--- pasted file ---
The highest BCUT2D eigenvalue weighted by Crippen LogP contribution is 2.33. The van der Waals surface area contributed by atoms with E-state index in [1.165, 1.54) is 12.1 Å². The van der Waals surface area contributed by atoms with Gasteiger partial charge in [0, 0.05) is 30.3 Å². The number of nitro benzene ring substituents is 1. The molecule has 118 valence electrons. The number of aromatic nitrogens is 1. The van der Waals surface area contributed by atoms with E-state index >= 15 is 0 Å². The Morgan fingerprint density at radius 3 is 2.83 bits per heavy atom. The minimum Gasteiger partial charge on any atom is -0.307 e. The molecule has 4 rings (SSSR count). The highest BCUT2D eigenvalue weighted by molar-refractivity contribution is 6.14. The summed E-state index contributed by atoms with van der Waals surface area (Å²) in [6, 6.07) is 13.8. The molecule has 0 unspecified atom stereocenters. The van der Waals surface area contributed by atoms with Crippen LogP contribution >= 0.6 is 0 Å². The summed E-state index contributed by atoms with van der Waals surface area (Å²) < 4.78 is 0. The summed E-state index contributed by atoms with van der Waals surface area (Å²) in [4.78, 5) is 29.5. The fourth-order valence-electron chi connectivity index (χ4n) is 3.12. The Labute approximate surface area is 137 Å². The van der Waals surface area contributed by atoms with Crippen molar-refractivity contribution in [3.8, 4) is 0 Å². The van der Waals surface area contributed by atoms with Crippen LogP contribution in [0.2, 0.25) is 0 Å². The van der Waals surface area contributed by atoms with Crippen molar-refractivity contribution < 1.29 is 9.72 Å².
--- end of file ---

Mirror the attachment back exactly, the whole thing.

The highest BCUT2D eigenvalue weighted by Crippen LogP contribution is 2.33. The van der Waals surface area contributed by atoms with E-state index in [1.165, 1.54) is 12.1 Å². The van der Waals surface area contributed by atoms with Gasteiger partial charge in [0, 0.05) is 30.3 Å². The number of nitro benzene ring substituents is 1. The molecule has 118 valence electrons. The number of aromatic nitrogens is 1. The van der Waals surface area contributed by atoms with E-state index >= 15 is 0 Å². The Morgan fingerprint density at radius 3 is 2.83 bits per heavy atom. The minimum Gasteiger partial charge on any atom is -0.307 e. The molecule has 4 rings (SSSR count). The highest BCUT2D eigenvalue weighted by molar-refractivity contribution is 6.14. The summed E-state index contributed by atoms with van der Waals surface area (Å²) in [6, 6.07) is 13.8. The molecule has 0 unspecified atom stereocenters. The van der Waals surface area contributed by atoms with Crippen LogP contribution >= 0.6 is 0 Å². The summed E-state index contributed by atoms with van der Waals surface area (Å²) < 4.78 is 0. The summed E-state index contributed by atoms with van der Waals surface area (Å²) in [4.78, 5) is 29.5. The fourth-order valence-electron chi connectivity index (χ4n) is 3.12. The Labute approximate surface area is 137 Å². The van der Waals surface area contributed by atoms with Crippen molar-refractivity contribution in [3.8, 4) is 0 Å². The van der Waals surface area contributed by atoms with Crippen LogP contribution in [0.2, 0.25) is 0 Å². The van der Waals surface area contributed by atoms with Crippen molar-refractivity contribution < 1.29 is 9.72 Å².